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A Note about Viewing Art with StudentsShare

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Sketching
Describing and Drawing
Objective versus Subjective
Responding through Art

Exploring works of art should begin with close observation. When you present an artwork, we recommend that initially you do not provide students with any information about the work, not even the title or date. This will encourage students to base their comments solely on what they see. Ask students to begin their investigation by exploring the visual characteristics of the artwork. For example:

  • What do you see? For example, what colors do you see? What shapes or patterns? What forms and textures?

  • What do you think the object is made of?

  • Are there any words on this object? If there are words, can you tell what language they are in? Do you know what the words say?

  • Are there any people represented? What do you observe about the way they look, what they are wearing, how they are posed, or what they are doing?

  • How would you describe the setting?


Then, begin to solicit students' interpretations of the artwork. Encourage them to consider how the work's visual characteristics contribute to its meaning and impact. For example:

  • Does this work of art evoke a particular mood or sensation? Is there a sense of movement? Calmness? Confusion? How has the artist created this atmosphere?

  • What do you think the images or symbols mean? Do they remind you of anyone or anything?

  • Where or when do you think this work was made? What makes you say that?

  • If there are figures, what do you think they are thinking?

  • What do you think will happen next in this scene?


As students respond, make sure they base their comments on specific visual evidence drawn from the artwork. If they make subjective or interpretive comments, like "I think it's about the Holocaust" or "The woman probably feels scared," ask them, "What about the work of art makes you say that?" or "What visual evidence do you have to support that idea?" Each image on this website is accompanied by questions for further discussion. These questions can help you structure your class's examination of the works of art.

Gradually introduce facts about the work and its historical context to help steer the discussion in useful directions or facilitate interpretation of the work. Pay attention to any questions and observations that might serve as fruitful directions for further research or offer interesting connections to other areas of study. Listing them on the board may be useful.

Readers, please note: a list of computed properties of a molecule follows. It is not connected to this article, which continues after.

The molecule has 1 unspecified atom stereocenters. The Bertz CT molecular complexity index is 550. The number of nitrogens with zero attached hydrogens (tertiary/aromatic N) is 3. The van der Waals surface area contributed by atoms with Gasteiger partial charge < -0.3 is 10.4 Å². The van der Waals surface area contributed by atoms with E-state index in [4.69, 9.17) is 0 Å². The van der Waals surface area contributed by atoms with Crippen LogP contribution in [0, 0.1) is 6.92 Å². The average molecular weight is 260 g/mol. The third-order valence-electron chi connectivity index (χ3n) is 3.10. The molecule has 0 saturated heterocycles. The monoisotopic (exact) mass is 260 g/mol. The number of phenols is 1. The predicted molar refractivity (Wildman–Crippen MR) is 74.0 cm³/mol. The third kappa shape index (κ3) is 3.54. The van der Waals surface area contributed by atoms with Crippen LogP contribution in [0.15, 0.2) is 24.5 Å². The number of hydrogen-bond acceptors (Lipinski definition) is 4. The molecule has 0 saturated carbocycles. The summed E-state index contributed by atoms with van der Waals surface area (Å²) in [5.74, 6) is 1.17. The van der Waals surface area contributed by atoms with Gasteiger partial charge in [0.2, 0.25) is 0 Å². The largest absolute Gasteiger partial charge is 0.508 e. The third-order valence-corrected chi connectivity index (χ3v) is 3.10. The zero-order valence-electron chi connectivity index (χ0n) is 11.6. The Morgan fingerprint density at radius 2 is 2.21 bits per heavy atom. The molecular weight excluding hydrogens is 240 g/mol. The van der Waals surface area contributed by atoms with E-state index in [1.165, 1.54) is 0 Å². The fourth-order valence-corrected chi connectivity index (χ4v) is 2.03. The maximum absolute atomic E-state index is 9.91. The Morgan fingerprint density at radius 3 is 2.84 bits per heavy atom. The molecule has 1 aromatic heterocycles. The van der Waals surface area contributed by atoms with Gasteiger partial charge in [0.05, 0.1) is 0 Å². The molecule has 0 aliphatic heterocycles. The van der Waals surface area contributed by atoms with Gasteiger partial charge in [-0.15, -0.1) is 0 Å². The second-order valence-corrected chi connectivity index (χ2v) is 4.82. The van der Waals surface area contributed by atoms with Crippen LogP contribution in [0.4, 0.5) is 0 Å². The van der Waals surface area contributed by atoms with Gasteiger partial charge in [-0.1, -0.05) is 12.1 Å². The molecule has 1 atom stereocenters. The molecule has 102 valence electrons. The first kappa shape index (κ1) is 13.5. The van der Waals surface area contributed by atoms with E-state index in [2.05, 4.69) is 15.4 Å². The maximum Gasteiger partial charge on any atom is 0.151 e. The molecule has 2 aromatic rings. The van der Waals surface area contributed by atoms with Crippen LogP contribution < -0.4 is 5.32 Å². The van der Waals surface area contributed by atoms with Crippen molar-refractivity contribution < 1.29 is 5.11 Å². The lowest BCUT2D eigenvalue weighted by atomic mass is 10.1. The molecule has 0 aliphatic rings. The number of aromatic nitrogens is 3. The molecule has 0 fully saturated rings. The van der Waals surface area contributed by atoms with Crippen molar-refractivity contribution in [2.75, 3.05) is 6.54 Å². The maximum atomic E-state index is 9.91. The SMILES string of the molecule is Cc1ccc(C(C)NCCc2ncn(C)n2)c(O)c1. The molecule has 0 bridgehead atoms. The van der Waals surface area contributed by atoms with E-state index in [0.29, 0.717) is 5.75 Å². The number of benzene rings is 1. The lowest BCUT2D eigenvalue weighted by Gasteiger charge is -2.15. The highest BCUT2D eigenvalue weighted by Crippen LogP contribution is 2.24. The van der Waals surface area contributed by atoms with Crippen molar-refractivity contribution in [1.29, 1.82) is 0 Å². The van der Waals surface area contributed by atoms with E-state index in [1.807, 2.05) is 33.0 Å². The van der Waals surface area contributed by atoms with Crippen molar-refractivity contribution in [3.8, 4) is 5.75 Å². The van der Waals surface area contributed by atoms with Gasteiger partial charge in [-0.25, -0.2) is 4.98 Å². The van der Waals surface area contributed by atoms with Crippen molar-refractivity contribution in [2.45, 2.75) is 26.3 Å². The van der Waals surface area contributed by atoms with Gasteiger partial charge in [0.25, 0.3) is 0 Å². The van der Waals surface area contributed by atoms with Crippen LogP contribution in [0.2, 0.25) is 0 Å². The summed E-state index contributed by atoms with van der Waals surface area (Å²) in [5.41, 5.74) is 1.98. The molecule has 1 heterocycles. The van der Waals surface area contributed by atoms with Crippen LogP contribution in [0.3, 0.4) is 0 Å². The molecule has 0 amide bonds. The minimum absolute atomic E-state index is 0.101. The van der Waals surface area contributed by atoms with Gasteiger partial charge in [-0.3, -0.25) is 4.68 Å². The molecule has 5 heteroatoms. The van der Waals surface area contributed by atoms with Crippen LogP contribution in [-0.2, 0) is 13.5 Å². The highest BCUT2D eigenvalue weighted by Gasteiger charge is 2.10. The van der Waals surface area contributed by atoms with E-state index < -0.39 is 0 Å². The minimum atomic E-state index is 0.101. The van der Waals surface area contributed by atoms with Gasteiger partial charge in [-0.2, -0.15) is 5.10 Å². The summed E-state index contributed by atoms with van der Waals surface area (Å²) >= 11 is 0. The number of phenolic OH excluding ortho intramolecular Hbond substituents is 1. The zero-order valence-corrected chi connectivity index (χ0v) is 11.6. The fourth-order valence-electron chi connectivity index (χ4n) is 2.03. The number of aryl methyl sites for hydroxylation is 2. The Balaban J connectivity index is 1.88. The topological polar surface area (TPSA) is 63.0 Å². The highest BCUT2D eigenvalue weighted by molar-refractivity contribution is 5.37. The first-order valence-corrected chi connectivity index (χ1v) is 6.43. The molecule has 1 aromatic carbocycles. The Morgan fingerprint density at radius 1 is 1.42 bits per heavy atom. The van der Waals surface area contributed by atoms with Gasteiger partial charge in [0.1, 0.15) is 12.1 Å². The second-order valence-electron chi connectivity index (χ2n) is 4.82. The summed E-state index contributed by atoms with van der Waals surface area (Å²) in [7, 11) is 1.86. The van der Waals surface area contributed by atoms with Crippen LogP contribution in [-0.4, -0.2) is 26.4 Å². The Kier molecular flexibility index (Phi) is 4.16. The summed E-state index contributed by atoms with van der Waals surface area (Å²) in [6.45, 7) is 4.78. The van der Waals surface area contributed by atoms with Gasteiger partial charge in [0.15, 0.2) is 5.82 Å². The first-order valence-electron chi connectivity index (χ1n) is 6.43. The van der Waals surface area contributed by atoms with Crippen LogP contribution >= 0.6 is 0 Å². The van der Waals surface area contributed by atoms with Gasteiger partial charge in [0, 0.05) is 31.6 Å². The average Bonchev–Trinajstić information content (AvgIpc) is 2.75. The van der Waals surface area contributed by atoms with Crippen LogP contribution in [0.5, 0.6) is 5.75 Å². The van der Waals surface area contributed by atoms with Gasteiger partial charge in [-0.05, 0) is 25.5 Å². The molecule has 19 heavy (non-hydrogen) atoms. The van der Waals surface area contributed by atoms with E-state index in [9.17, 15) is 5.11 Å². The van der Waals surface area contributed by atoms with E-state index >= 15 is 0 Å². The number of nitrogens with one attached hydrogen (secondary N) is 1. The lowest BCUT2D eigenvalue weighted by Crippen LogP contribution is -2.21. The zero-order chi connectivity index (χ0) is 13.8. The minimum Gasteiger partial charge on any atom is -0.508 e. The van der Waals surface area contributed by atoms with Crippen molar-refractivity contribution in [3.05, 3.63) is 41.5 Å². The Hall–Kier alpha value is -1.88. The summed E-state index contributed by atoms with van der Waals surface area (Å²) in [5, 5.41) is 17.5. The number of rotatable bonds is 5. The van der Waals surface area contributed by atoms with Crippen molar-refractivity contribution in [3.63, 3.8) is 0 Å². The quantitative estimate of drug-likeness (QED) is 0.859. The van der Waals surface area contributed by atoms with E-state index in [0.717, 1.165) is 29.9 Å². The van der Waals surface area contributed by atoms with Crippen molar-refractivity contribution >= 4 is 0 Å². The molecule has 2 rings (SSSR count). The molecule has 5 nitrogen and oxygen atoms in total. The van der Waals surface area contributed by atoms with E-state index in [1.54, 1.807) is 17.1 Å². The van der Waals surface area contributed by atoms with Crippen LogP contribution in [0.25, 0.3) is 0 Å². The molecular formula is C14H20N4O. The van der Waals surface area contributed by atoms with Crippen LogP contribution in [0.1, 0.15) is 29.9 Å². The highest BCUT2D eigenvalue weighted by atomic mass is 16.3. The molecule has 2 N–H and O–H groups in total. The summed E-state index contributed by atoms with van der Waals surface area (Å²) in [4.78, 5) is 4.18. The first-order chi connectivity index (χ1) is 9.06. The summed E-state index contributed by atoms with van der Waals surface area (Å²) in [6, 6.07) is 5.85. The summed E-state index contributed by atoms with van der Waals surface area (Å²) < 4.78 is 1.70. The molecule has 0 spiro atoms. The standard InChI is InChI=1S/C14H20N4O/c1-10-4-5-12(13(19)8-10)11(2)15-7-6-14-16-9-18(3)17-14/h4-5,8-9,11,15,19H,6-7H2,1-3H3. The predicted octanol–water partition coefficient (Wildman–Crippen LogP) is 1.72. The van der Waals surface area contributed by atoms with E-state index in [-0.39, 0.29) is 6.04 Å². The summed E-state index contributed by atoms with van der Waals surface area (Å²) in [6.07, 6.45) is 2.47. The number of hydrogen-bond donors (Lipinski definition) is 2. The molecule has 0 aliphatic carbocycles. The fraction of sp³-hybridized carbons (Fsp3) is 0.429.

Finally, be open to new discoveries and new interpretations. When viewing a work of art for the first time, students may see things that have eluded even the most astute art historians.

Here are a few simple activities you can use with any work of art to help students hone their close-looking skills:


Sketching
Ask students to sketch an object or even just a part of it. Students may claim they cannot draw. Let them know that it doesn't matter if they are future Rembrandts or if they can barely hold a pencil. Making a sketch requires close observation, and that is the goal of the activity. Students will often discover details through sketching that they might otherwise have overlooked.


Describing and Drawing
Group students in pairs and give one member of each pair an image of an object. Ask that student to describe the object in enough detail that his or her partner will be able to draw a picture of the object without seeing it. Then have the students switch roles and let the draftsman (using a different image) become the describer.


Objective versus Subjective
Present students with a work of art or an image of a work of art. Ask each student to divide a sheet of paper into two columns, one labeled "Objective" and the other labeled "Subjective." In the objective column, have students jot down what they can see in the artwork without adding any interpretation or inference. In the subjective column, have them write down their interpretations, associations, feelings, and assumptions. Then discuss. What do we bring to our observations of art? How much of our response is based on what we see, and how much comes from our own biases and experiences?


Responding through Art
Explore alternative modes of expression as techniques for responding to art. For example, encourage students to move in ways that are inspired by an artwork. Or ask students to role-play a scene, dramatizing the thoughts, feelings, and actions of the characters in a painting. You might even invite students to sing a song that is evoked by a particular work of art.